Imagine for a minute, a completely different casino experience. Replace the canapÃ©s and prosecco with fresh sushi and Japanese sake, served right at the blackjack or poker table. After a marathon gambling session, you return to your suite, not to a fluffy robe but to a stunning kimono.
This little thought adventure can soon become a reality for gamblers, following the excellent news that Japan has become one of the latest countries to approve casino play.
Competition and Opportunity
The legislative body for Japan is known as the Diet and casino operators are optimistic that their players will soon be able to gamble in the land of the rising sun, following the change in attitude towards casino play.
This shift in position is particularly of interest to operators conducting business in Macau, geographically the closest gambling hub to Japan. The development means both heightened competition in the region as well as a huge opportunity for new investment.
A Draw for Chinese Players
Preliminary analyses suggest that the Japanese gambling market could be worth as much as $40 billion annually. That’s some $10 billion more lucrative than the market in Macau was in 2015.
Because of its fascinating culture and proximity to mainland China, analysts believe that high rolling Chinese players will be interested in checking out this new gaming location. What’s more, the Japanese themselves have a strong gambling culture of their own already!
Japan’s Gambling Culture
If you haven’t spotted the Japanese high rollers in gambling hubs like Singapore, Vegas or Macau, a single visit to Tokyo will definitely be enough to convince you of this. Just step inside one of the many panchinko parlours. Pachinko is a game that looks kind of like a hybrid between a slot machine and pinball.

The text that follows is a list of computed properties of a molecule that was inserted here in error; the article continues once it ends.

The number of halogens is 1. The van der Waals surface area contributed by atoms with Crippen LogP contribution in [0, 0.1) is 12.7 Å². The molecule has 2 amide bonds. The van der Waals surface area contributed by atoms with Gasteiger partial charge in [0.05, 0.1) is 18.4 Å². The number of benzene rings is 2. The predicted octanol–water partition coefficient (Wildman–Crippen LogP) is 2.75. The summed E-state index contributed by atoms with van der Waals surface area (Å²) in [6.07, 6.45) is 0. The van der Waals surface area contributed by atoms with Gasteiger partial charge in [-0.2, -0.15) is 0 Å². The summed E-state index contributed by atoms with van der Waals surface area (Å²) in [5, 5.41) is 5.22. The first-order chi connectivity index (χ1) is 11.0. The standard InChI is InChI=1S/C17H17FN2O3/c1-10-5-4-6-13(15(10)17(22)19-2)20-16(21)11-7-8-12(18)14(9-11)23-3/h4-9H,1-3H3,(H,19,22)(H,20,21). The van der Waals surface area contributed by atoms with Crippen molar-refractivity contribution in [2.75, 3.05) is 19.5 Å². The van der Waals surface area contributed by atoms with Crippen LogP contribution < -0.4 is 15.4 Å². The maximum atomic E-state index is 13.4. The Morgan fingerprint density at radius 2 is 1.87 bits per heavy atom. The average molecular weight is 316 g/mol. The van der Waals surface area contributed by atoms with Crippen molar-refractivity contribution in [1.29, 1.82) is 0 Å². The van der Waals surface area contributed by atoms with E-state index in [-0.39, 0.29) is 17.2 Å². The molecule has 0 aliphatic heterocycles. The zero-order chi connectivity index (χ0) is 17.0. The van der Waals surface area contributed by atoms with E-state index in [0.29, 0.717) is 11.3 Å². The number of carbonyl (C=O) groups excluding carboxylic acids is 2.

The loud clattering you’ll hear is the sound of many small metal balls falling through the game. Players collect those balls, which are then traded for tokens and then traded again for money with operators outside the parlour.
It may be a long road from the win to the cashing out but the multi-step process was what it took to convince Japanese authorities that pachinko did not involve gambling.
There is plenty of enthusiasm towards this turnaround from the Japanese authorities. Pachinko king Kazuo Okada has, according to Forbes, aspired to create his own casino in Japan.
Every large casino operator in the gambling world is champing at the bit to stake their claim in a newly casino-friendly Japan — MGM Resorts International has said as much, reportedly having set aside some $10 billion to create a casino/resort combo in one of Japan’s major cities. The Hard Rock franchise has also expressed interest.
As for operators in Macau, the reception of this news has been mixed. Some are hoping that a nascent casino scene in Japan will send serious players back to Macau, which already has a large and well-developed casino community.
Other operators may be a little less optimistic, particularly in light of analysts’ projections that a Japanese casino hub is considered ‘the Holy Grail’. Time will tell.